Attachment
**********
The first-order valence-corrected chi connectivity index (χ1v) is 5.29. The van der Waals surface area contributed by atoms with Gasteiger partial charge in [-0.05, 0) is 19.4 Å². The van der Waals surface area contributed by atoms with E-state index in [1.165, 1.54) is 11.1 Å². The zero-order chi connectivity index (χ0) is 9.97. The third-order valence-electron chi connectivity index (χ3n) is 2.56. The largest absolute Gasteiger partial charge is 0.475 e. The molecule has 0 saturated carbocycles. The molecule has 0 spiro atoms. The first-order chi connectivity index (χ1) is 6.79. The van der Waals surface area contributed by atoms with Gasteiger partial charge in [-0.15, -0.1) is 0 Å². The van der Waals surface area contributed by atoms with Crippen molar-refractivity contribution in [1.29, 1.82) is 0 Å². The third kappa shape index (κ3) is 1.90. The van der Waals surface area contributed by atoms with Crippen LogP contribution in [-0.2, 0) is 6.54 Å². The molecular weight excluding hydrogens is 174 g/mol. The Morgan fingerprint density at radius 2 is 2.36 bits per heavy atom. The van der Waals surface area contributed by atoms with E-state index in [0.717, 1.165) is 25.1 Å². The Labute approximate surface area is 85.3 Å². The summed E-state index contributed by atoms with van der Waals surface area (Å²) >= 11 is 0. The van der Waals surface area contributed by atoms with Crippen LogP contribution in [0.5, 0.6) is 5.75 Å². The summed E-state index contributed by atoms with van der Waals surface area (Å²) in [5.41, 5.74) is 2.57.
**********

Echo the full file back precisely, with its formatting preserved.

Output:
The first-order valence-corrected chi connectivity index (χ1v) is 5.29. The van der Waals surface area contributed by atoms with Gasteiger partial charge in [-0.05, 0) is 19.4 Å². The van der Waals surface area contributed by atoms with E-state index in [1.165, 1.54) is 11.1 Å². The zero-order chi connectivity index (χ0) is 9.97. The third-order valence-electron chi connectivity index (χ3n) is 2.56. The largest absolute Gasteiger partial charge is 0.475 e. The molecule has 0 saturated carbocycles. The molecule has 0 spiro atoms. The first-order chi connectivity index (χ1) is 6.79. The van der Waals surface area contributed by atoms with Gasteiger partial charge in [-0.15, -0.1) is 0 Å². The van der Waals surface area contributed by atoms with Crippen molar-refractivity contribution in [1.29, 1.82) is 0 Å². The third kappa shape index (κ3) is 1.90. The van der Waals surface area contributed by atoms with Crippen LogP contribution in [-0.2, 0) is 6.54 Å². The molecular weight excluding hydrogens is 174 g/mol. The Morgan fingerprint density at radius 2 is 2.36 bits per heavy atom. The van der Waals surface area contributed by atoms with E-state index in [0.717, 1.165) is 25.1 Å². The Labute approximate surface area is 85.3 Å². The summed E-state index contributed by atoms with van der Waals surface area (Å²) >= 11 is 0. The van der Waals surface area contributed by atoms with Crippen LogP contribution in [0.5, 0.6) is 5.75 Å². The summed E-state index contributed by atoms with van der Waals surface area (Å²) in [5.41, 5.74) is 2.57.